"Hear Every Point of View": An Interview with Atlanta Fed Board Chair Michael Jackson

June 1, 2018

Michael Jackson. Photo by David Fine

Michael Jackson, who is chairman, president, and chief executive officer of Fort Lauderdale, Florida-based AutoNation Inc., is also chairman of the Atlanta Fed's board of directors. In this interview, he discusses his management philosophy, what persuaded him to join the Bank's board of directors, and what he regards as the central bank's most important asset.

Charles Davidson: Why were you interested in joining the Atlanta Fed's board?

Michael Jackson: I have tremendous admiration for the Federal Reserve. It's an organization that's trying to get it right for the American people, American society, and the American economy. So for me to contribute some of my time as public service, I'm honored and thrilled to do it.

Davidson: What's your leadership style, and how did it come to be?

Jackson: My bedrock, secret sauce is I run a participatory management system. It's not a consensus system. I like bright, accomplished people to be in my executive circle. I like broad-minded people who are open to other points of view. And then we have a very vibrant discussion on any issue, and I expect everyone to participate. I'm responsible for who's at the table and the quality of the discussion. I'm responsible to drive it to a decision.

The first thing you do is eliminate mistakes. So when I put a particularly awful idea on the table, everybody says, "That's the stupidest idea we've ever heard." And I say, "You're right." So if I had made a unilateral decision, I would've made a stupid decision. But it's hard for eight people to all agree to do something stupid.

Davidson: How did you come to this approach?

Jackson: I guess I was never a know-it-all. I always enjoyed working with smart, talented people. And if they were smarter than me, all the better. I never viewed that as a threat.

Davidson: You worked as a mechanic at a car dealership early on. What about the car business intrigued you?

Jackson: I graduated with a degree in political science and moved to Washington, DC. I had an old Mercedes that broke down, and I had no money to fix it. I became a mechanic. Lo and behold, I had an aptitude for it. My father was a mechanical engineer, and I grew up holding the flashlight when he fixed stuff.

And I liked the business. I came up on the technical side of the business. Then I saw sales and marketing, and I figured that's where I belong. Then at age 29, I put a deal together to buy the dealership where I started as an apprentice mechanic.

Davidson: Your job gives you an interesting view of economic activity. Can you talk about how that adds value to what you bring to the Atlanta Fed's board?

Jackson: We are originating the financing for 85 percent of our customers. So we see their credit applications, and we work with 150 financial institutions. We see the reaction of the financial institutions, we see the parameters of what is approved and not approved. We see the payment records and credit profile of everyone.

We are from coast to coast. So it's a tremendous window into what the American consumer is thinking. For instance, in 2006–07 we had customers telling us they wanted to buy a car or two for their new house. We looked at the credit app and said you're not going to get approved. And they would say, "What do you mean? I just bought a house with no credit app and no down payment."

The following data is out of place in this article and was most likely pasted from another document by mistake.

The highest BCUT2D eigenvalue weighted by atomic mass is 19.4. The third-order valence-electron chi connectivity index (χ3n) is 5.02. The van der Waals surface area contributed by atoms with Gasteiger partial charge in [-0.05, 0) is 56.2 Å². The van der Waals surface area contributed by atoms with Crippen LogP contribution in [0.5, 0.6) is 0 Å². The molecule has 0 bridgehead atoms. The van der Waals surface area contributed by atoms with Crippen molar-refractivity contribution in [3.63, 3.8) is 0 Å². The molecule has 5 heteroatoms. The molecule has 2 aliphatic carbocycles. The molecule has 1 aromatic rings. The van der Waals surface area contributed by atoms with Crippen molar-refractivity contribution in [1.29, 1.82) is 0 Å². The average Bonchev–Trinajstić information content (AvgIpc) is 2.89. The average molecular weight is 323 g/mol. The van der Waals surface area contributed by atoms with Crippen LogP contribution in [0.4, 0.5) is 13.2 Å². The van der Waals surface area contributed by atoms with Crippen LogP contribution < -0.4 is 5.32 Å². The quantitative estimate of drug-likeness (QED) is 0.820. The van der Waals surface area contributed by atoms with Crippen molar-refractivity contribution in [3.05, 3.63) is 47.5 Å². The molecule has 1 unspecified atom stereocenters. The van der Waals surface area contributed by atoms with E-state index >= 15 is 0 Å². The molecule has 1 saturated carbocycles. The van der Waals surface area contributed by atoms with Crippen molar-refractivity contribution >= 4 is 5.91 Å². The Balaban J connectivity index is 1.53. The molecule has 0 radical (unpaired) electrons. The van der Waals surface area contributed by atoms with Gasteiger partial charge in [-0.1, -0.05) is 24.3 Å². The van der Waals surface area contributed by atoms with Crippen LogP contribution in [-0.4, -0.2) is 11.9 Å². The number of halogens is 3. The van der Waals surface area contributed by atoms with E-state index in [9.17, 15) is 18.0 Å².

So this was a huge red flag to us that something was out of whack. And it was happening every day. We had certain markets where it was 50 percent of the people who walked in—couldn't afford a house, couldn't afford a car. Got the house; we said no on the car.

Davidson: Outside the current economy, what other challenges do you see facing the Atlanta Fed and the Federal Reserve System?

Jackson: The Fed needs to be vigilant on its independence. When you have a crisis, you need institutions that can make decisions without the political process crippling it.

Davidson: Why is that?

Jackson: Look at 2008, '09, '10, '11. Decisions and programs the Federal Reserve made and put in place were beyond any contingency plan. They needed to be done quickly, with tremendous credibility. I think, if you strip it all away, credibility is the power of the Federal Reserve. That is what moves the markets here and around the world. That is your currency.

They had to make many innovative, ambitious steps that only succeeded because it was the Federal Reserve, and people looked at it and said, "They really know what they're doing." The American economy really was staring into the abyss.

Independence is essential so that in crises you can make decisions, and you're not whipsawed according to political whims. It is fact-based, informed by data combined with input from everyday people living in the economy.

Davidson: How do you see ride-sharing services and technologies like self-driving cars affecting the auto industry?

Jackson: There'll be more change in the next 10 to 20 years than there's been in the last 100 years. You have a convergence of technologies—electrification, autonomous cars, the connected car, and this sharing concept—that are all at inflection points at the same time. If you combine them—and there is an interdependence among them—the industry for the first time in its history is going to be able to comprehensively address its two major societal costs, namely fatalities and the quality of the air.

Now, it is going to take longer than what I read in newspapers because the economics on each of those technologies is upside down and will be for the next 10 years. By 2030, maybe 10 percent of vehicles sold will be some kind of electric, autonomous vehicle that goes into sharing usage.

photo of Charles Davidson
Charles Davidson

Staff writer for Economy Matters

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